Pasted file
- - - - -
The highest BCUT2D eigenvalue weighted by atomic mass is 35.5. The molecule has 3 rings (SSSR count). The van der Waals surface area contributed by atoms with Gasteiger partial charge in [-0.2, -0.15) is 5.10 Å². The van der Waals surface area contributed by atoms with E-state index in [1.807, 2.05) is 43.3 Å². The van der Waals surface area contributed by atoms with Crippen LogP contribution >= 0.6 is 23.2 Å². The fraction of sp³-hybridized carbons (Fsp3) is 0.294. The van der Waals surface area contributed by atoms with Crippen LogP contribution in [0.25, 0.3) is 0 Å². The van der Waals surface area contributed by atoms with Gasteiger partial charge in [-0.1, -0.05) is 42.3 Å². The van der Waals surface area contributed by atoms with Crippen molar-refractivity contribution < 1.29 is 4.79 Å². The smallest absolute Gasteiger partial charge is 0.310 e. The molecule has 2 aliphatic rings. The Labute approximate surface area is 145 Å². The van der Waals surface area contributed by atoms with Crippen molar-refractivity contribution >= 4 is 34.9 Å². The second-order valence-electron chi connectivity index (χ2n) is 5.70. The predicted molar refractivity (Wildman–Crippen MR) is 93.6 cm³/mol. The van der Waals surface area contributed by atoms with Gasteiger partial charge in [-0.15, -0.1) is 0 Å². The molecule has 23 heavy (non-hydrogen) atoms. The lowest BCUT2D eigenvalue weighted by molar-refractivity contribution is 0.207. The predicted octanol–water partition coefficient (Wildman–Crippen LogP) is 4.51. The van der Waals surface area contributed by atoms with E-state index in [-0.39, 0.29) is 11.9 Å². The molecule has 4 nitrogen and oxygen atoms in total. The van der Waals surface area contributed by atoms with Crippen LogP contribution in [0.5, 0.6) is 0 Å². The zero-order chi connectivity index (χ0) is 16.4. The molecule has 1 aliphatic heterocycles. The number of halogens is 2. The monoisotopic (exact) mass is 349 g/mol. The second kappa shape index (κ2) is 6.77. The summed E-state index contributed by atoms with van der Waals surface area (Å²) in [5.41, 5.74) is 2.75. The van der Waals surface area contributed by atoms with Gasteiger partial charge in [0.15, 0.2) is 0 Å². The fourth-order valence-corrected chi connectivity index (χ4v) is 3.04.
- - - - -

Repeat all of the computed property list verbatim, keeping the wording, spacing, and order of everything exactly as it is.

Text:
The highest BCUT2D eigenvalue weighted by atomic mass is 35.5. The molecule has 3 rings (SSSR count). The van der Waals surface area contributed by atoms with Gasteiger partial charge in [-0.2, -0.15) is 5.10 Å². The van der Waals surface area contributed by atoms with E-state index in [1.807, 2.05) is 43.3 Å². The van der Waals surface area contributed by atoms with Crippen LogP contribution >= 0.6 is 23.2 Å². The fraction of sp³-hybridized carbons (Fsp3) is 0.294. The van der Waals surface area contributed by atoms with Crippen LogP contribution in [0.25, 0.3) is 0 Å². The van der Waals surface area contributed by atoms with Gasteiger partial charge in [-0.1, -0.05) is 42.3 Å². The van der Waals surface area contributed by atoms with Crippen molar-refractivity contribution < 1.29 is 4.79 Å². The smallest absolute Gasteiger partial charge is 0.310 e. The molecule has 2 aliphatic rings. The Labute approximate surface area is 145 Å². The van der Waals surface area contributed by atoms with Crippen molar-refractivity contribution >= 4 is 34.9 Å². The second-order valence-electron chi connectivity index (χ2n) is 5.70. The predicted molar refractivity (Wildman–Crippen MR) is 93.6 cm³/mol. The van der Waals surface area contributed by atoms with Gasteiger partial charge in [-0.15, -0.1) is 0 Å². The molecule has 23 heavy (non-hydrogen) atoms. The lowest BCUT2D eigenvalue weighted by molar-refractivity contribution is 0.207. The predicted octanol–water partition coefficient (Wildman–Crippen LogP) is 4.51. The van der Waals surface area contributed by atoms with E-state index in [-0.39, 0.29) is 11.9 Å². The molecule has 4 nitrogen and oxygen atoms in total. The van der Waals surface area contributed by atoms with Crippen LogP contribution in [0.5, 0.6) is 0 Å². The zero-order chi connectivity index (χ0) is 16.4. The molecule has 1 aliphatic heterocycles. The number of halogens is 2. The monoisotopic (exact) mass is 349 g/mol. The second kappa shape index (κ2) is 6.77. The summed E-state index contributed by atoms with van der Waals surface area (Å²) in [5.41, 5.74) is 2.75. The van der Waals surface area contributed by atoms with Gasteiger partial charge in [0.15, 0.2) is 0 Å². The fourth-order valence-corrected chi connectivity index (χ4v) is 3.04.